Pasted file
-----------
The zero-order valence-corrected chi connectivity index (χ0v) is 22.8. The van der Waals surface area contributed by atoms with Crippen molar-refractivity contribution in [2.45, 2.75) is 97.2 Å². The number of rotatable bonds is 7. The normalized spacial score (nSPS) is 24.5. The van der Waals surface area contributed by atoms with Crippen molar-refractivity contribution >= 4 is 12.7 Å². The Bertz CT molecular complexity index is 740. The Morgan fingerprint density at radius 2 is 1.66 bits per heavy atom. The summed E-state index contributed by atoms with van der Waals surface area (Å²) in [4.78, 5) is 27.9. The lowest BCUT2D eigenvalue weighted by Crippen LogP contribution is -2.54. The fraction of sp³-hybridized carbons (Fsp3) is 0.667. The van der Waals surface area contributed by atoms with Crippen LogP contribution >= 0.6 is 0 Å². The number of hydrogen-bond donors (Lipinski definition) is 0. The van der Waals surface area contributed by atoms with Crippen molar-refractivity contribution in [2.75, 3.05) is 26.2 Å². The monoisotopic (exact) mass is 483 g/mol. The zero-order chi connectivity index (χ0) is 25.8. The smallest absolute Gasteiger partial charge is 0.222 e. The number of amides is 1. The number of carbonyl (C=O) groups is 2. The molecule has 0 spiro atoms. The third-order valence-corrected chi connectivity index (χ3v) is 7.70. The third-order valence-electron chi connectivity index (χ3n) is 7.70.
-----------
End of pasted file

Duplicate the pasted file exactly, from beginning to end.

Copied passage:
The zero-order valence-corrected chi connectivity index (χ0v) is 22.8. The van der Waals surface area contributed by atoms with Crippen molar-refractivity contribution in [2.45, 2.75) is 97.2 Å². The number of rotatable bonds is 7. The normalized spacial score (nSPS) is 24.5. The van der Waals surface area contributed by atoms with Crippen molar-refractivity contribution >= 4 is 12.7 Å². The Bertz CT molecular complexity index is 740. The Morgan fingerprint density at radius 2 is 1.66 bits per heavy atom. The summed E-state index contributed by atoms with van der Waals surface area (Å²) in [4.78, 5) is 27.9. The lowest BCUT2D eigenvalue weighted by Crippen LogP contribution is -2.54. The fraction of sp³-hybridized carbons (Fsp3) is 0.667. The van der Waals surface area contributed by atoms with Crippen LogP contribution >= 0.6 is 0 Å². The number of hydrogen-bond donors (Lipinski definition) is 0. The van der Waals surface area contributed by atoms with Crippen molar-refractivity contribution in [2.75, 3.05) is 26.2 Å². The monoisotopic (exact) mass is 483 g/mol. The zero-order chi connectivity index (χ0) is 25.8. The smallest absolute Gasteiger partial charge is 0.222 e. The number of amides is 1. The number of carbonyl (C=O) groups is 2. The molecule has 0 spiro atoms. The third-order valence-corrected chi connectivity index (χ3v) is 7.70. The third-order valence-electron chi connectivity index (χ3n) is 7.70.